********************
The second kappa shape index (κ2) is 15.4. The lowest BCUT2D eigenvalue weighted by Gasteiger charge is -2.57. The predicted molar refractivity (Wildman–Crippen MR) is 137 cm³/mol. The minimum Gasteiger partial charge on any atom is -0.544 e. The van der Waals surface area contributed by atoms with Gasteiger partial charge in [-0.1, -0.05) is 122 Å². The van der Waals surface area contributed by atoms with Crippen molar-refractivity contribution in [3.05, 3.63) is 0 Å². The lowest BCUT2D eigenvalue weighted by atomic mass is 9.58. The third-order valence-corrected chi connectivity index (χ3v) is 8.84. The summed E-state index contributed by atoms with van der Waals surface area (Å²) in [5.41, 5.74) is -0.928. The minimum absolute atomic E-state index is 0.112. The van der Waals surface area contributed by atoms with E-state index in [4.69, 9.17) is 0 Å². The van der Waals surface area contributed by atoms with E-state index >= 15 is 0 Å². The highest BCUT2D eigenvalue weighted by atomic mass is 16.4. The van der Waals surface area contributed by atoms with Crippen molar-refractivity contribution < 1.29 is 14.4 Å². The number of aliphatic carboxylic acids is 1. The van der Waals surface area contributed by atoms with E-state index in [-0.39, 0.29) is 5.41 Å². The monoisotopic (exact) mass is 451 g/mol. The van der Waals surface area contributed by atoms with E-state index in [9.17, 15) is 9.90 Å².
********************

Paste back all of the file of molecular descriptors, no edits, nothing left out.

The second kappa shape index (κ2) is 15.4. The lowest BCUT2D eigenvalue weighted by Gasteiger charge is -2.57. The predicted molar refractivity (Wildman–Crippen MR) is 137 cm³/mol. The minimum Gasteiger partial charge on any atom is -0.544 e. The van der Waals surface area contributed by atoms with Gasteiger partial charge in [-0.1, -0.05) is 122 Å². The van der Waals surface area contributed by atoms with Crippen molar-refractivity contribution in [3.05, 3.63) is 0 Å². The lowest BCUT2D eigenvalue weighted by atomic mass is 9.58. The third-order valence-corrected chi connectivity index (χ3v) is 8.84. The summed E-state index contributed by atoms with van der Waals surface area (Å²) in [5.41, 5.74) is -0.928. The minimum absolute atomic E-state index is 0.112. The van der Waals surface area contributed by atoms with E-state index in [4.69, 9.17) is 0 Å². The van der Waals surface area contributed by atoms with E-state index >= 15 is 0 Å². The highest BCUT2D eigenvalue weighted by atomic mass is 16.4. The van der Waals surface area contributed by atoms with Crippen molar-refractivity contribution < 1.29 is 14.4 Å². The number of aliphatic carboxylic acids is 1. The van der Waals surface area contributed by atoms with E-state index in [-0.39, 0.29) is 5.41 Å². The monoisotopic (exact) mass is 451 g/mol. The van der Waals surface area contributed by atoms with E-state index in [9.17, 15) is 9.90 Å².